07 April 2004
President Bush has discussed the fighting in Iraq with his national security team. Mr. Bush also telephoned British Prime Minister Tony Blair before meetings between the two leaders next week in Washington.
President Bush chaired a meeting of his national security team over a secure video link from his Texas ranch. Included in the discussion of fighting in Iraq were U.S. military commander John Abizaid and civilian administrator Paul Bremer.
White House officials say the president has received updates on U.S. military operations in Fallujah and will continue to be advised "as warranted."
Mr. Bush telephoned Prime Minister Blair to discuss Iraq before his trip to the United States next week. British officials say the prime minister will meet April 15 with U.N. Secretary General Kofi Annan to discuss the U.N. role in a planned handover of power in Iraq. He will meet with President Bush at the White House the following day.
Both Washington and London are dismissing suggestions that this is a "crisis meeting." Heavy fighting with militiamen loyal to a Shiite cleric has raised questions about plans for handing over power in less than 90 days.
Speaking Tuesday at a community college in the southern state of Arkansas, President Bush said continuing violence in Iraq is a fight for freedom.
We got tough work there because you see there are terrorists there who would rather kill innocent people than allow for the advance of freedom. That is what you are seeing going on. These people hate freedom and we love freedom, and that is where the clash occurs.
President Bush said there will be no going back on the deadline for handing over power to a new Iraqi government.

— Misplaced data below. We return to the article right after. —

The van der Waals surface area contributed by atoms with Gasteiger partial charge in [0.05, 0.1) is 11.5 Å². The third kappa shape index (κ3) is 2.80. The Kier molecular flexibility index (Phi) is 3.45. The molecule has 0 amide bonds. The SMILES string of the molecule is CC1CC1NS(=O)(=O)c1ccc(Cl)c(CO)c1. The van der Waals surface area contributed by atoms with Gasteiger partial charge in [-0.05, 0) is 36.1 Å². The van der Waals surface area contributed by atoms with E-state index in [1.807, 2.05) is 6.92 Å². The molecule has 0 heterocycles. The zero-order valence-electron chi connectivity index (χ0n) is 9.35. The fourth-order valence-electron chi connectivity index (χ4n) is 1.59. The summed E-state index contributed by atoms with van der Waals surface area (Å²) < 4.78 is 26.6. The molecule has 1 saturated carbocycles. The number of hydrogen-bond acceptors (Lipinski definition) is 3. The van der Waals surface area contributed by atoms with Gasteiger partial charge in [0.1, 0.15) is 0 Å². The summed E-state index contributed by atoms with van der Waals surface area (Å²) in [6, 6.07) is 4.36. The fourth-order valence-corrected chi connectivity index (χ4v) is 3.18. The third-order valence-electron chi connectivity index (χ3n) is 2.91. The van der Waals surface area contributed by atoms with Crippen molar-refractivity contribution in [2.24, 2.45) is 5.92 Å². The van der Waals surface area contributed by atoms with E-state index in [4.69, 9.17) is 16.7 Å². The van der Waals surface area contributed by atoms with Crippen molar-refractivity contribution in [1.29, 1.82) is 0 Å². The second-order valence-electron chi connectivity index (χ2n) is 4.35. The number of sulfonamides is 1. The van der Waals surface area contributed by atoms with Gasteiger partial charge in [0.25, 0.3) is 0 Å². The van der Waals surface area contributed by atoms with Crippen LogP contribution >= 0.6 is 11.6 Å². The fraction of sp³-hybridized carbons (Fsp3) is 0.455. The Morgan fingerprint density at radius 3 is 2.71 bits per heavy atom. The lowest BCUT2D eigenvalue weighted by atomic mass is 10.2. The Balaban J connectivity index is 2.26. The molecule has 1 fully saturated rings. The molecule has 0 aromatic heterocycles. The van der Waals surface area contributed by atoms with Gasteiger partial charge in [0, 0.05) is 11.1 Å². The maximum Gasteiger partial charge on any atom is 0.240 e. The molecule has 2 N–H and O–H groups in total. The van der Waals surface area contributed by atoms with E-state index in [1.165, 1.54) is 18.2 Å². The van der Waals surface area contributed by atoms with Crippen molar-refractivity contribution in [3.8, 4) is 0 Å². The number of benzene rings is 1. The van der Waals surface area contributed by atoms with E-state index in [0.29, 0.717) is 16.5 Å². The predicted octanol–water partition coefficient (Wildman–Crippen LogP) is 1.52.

It is going to take a while for them to understand what freedom is all about, Mr. Bush said. We will pass sovereignty on June 30. We will stay the course in Iraq. We are not going to be intimidated by thugs or assassins. We are not going to cut and run from the people who long for freedom because, you know what? We understand that a free Iraq is an historic opportunity to help change the world to be more peaceful. That is what we understand in this country.
The president says Iraq is the central front in the fight against terrorism. His presumptive Democratic challenger in this year's election, Massachusetts Senator John Kerry, says Mr. Bush misled the nation into war over the immediacy of the threat from Iraqi weapons of mass destruction.
None of those weapons has yet been found. The former chief U.S. inspector says pre-war intelligence on Iraqi chemical, biological, and nuclear weapons was "almost all wrong."
More than 600 U.S. troops have died in Iraq, more than two-thirds of them since the president declared an end to major combat operations 11 months ago. Asked if the current fighting signaled a resumption of "major combat," White House spokesman Scott McClellan said, "I would not describe it that way."